Driven: Aston Martin DB6 Shooting Brake
You can just imagine the sort of man who’d have driven this car in its day: ex-services (maybe an elite regiment, such as the Paras); a sportsman, very much tweeds and a tie; passionate about cars and engineering; and one who’d enjoyed an exciting life post-active-service, motor racing at the very top level, in Grands Prix and at Le Mans.
In short, someone like Innes Ireland. Now, funnily enough, this DB6 was run as a daily driver by that very man when new. The one who gave Team Lotus its first win in Formula One was a works driver for Aston Martin, and truly personified everyone's idea of the British Sporting Gentleman.
Driving a Ferrari or Aston GT in the Tourist Trophy, he wore slacks, a polo shirt and slip-on shoes. If the original ‘Connery Bond’ had gone motor racing, it would surely have been in the mould of the determined Scot.
Ireland had use of the car when it was owned by the factory and it later featured in an Autocar road test. It was converted by F.L.M. Panelcraft to an estate and is one of a tiny handful of DB6 shooting brakes built, having the company’s characteristic split tailgate – perfect for a shooting party or point-to-point.
As Aston shooting brakes have been in the news recently (Bonhams sold a 1971 DBS Estate, also by F.L.M., for a hammer price of £300,000 last month), I thought I’d pack the Purdeys and a gundog, and take a drive down to Kew to have a look at the Pearl Grey example, chassis DB6/3310R, currently for sale at DD Classics in South West London.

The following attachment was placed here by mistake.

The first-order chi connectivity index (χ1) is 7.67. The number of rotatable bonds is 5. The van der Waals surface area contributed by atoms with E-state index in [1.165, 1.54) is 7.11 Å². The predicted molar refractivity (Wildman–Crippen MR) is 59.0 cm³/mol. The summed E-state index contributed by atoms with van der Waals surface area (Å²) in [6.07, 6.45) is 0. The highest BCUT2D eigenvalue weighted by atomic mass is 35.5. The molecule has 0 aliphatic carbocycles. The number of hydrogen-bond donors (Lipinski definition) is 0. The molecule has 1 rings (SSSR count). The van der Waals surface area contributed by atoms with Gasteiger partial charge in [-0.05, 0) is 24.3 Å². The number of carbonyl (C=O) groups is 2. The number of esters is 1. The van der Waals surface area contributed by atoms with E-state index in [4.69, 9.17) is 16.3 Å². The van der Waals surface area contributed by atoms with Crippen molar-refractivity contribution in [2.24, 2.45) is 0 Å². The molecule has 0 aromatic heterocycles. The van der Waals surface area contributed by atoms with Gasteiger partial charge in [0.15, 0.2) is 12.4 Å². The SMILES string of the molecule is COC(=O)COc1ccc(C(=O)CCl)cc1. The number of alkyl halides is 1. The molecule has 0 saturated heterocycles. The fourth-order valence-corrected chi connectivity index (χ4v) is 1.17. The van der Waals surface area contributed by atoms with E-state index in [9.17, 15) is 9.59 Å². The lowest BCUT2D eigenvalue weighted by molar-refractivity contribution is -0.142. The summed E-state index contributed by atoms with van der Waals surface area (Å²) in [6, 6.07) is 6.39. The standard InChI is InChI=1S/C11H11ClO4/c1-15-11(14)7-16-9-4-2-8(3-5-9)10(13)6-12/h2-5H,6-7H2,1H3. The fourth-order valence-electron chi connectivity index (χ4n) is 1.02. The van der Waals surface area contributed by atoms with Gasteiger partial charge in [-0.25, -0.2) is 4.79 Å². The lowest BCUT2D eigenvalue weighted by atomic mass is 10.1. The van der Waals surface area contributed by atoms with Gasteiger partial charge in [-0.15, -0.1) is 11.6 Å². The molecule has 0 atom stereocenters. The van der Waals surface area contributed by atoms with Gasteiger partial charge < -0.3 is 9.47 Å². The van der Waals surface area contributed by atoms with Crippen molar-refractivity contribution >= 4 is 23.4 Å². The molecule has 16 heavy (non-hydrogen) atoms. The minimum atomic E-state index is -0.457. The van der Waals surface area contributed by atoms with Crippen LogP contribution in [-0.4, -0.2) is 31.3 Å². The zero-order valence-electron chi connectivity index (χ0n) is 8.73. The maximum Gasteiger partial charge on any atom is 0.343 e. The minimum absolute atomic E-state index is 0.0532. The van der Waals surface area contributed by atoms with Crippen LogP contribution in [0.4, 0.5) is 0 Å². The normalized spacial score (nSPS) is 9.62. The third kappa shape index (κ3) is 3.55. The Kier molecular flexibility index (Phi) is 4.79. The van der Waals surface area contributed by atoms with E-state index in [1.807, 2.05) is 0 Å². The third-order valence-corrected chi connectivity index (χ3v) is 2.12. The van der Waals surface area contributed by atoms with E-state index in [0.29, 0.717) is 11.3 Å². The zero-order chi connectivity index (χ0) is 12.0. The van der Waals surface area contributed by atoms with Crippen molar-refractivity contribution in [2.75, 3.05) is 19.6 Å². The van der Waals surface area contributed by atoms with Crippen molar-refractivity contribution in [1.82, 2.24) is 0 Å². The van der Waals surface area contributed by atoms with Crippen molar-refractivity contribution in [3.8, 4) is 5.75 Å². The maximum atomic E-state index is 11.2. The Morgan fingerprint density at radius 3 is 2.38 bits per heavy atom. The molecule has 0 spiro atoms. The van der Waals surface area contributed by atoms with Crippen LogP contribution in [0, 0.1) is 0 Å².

The total restoration carried out by Aston Martin Works Service is superb, the mid-grey paintwork contrasting nicely with the red hide interior. Even the headlining was replaced during the restoration and the whole car is in wonderful condition. There are several touches – such as the beautifully fabricated, chunky chrome handles and locks – that really set the car apart as the ‘most bespoke of the bespoke’.
Stylistically, it works pretty well, the flatter section of the roofline balancing the Kamm tail and spoiler. The extra window aft of the B-pillar is possibly just a little too square but, overall, it’s a handsome grand tourer in the best Aston tradition.
To Vantage specification, the engine revs very smoothly with little spit or woofle from the triple Webers. This is an engine in fine tune – the rev-counter needle really flies round the dial. And, on the brief drive through Richmond, Kew and on to the motorway, the car went very well indeed: no rattles; dials and gauges unwavering; steering-wheel true and steady as can be; and the brakes pulling the car up as you’d expect.
In short, it’s a very good DB6 indeed. Add the special coachwork, its one-of-very-few-in-the-world rarity and the Innes Ireland connection, well, you have a very special Aston Martin.
For further information, see the car in the Classic Driver database, or contact Daniel Donovan on +44(0)208 878 3355 or firstname.lastname@example.org.
Text: Steve Wakefield
Photos: Classic Driver